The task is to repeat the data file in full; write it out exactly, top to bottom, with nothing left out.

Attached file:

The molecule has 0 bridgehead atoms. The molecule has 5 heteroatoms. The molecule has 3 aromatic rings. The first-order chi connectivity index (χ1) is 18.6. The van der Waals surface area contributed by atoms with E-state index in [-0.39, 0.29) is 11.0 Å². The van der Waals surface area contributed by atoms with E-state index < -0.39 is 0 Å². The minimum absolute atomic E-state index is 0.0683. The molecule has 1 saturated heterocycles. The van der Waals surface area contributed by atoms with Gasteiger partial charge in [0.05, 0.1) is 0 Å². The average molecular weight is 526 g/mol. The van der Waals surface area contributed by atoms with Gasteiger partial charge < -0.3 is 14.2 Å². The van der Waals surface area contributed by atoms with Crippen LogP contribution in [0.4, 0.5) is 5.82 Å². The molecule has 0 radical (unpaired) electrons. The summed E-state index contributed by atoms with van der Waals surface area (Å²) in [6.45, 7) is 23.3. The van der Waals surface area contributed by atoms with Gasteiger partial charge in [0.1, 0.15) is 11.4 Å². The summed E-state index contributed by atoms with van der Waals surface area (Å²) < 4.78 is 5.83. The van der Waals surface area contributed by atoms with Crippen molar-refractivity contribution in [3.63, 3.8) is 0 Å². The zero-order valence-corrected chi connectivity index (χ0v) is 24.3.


The molecule has 0 bridgehead atoms. The molecule has 5 heteroatoms. The molecule has 3 aromatic rings. The first-order chi connectivity index (χ1) is 18.6. The van der Waals surface area contributed by atoms with E-state index in [-0.39, 0.29) is 11.0 Å². The van der Waals surface area contributed by atoms with E-state index < -0.39 is 0 Å². The minimum absolute atomic E-state index is 0.0683. The molecule has 1 saturated heterocycles. The van der Waals surface area contributed by atoms with Gasteiger partial charge in [0.05, 0.1) is 0 Å². The average molecular weight is 526 g/mol. The van der Waals surface area contributed by atoms with Gasteiger partial charge < -0.3 is 14.2 Å². The van der Waals surface area contributed by atoms with Crippen LogP contribution in [0.4, 0.5) is 5.82 Å². The molecule has 0 radical (unpaired) electrons. The summed E-state index contributed by atoms with van der Waals surface area (Å²) in [6.45, 7) is 23.3. The van der Waals surface area contributed by atoms with Gasteiger partial charge in [0.1, 0.15) is 11.4 Å². The summed E-state index contributed by atoms with van der Waals surface area (Å²) < 4.78 is 5.83. The van der Waals surface area contributed by atoms with Crippen molar-refractivity contribution in [3.63, 3.8) is 0 Å². The zero-order valence-corrected chi connectivity index (χ0v) is 24.3.